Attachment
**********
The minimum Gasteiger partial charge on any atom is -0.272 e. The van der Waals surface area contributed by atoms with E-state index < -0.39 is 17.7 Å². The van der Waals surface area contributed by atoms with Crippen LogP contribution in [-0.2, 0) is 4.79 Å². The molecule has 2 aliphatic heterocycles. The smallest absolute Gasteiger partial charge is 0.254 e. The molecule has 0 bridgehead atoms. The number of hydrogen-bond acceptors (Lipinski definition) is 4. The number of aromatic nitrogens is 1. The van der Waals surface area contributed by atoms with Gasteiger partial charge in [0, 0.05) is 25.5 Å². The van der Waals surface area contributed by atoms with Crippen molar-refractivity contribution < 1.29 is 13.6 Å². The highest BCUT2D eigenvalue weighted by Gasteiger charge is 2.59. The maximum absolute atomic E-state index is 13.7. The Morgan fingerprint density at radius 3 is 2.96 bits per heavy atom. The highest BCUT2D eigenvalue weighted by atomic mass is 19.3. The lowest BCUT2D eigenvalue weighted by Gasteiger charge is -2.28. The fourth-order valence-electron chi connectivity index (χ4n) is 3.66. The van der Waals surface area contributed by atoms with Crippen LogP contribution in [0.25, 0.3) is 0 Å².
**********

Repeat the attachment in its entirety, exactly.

The minimum Gasteiger partial charge on any atom is -0.272 e. The van der Waals surface area contributed by atoms with E-state index < -0.39 is 17.7 Å². The van der Waals surface area contributed by atoms with Crippen LogP contribution in [-0.2, 0) is 4.79 Å². The molecule has 2 aliphatic heterocycles. The smallest absolute Gasteiger partial charge is 0.254 e. The molecule has 0 bridgehead atoms. The number of hydrogen-bond acceptors (Lipinski definition) is 4. The number of aromatic nitrogens is 1. The van der Waals surface area contributed by atoms with Gasteiger partial charge in [0, 0.05) is 25.5 Å². The van der Waals surface area contributed by atoms with Crippen molar-refractivity contribution < 1.29 is 13.6 Å². The highest BCUT2D eigenvalue weighted by Gasteiger charge is 2.59. The maximum absolute atomic E-state index is 13.7. The Morgan fingerprint density at radius 3 is 2.96 bits per heavy atom. The highest BCUT2D eigenvalue weighted by atomic mass is 19.3. The lowest BCUT2D eigenvalue weighted by Gasteiger charge is -2.28. The fourth-order valence-electron chi connectivity index (χ4n) is 3.66. The van der Waals surface area contributed by atoms with Crippen LogP contribution in [0.25, 0.3) is 0 Å².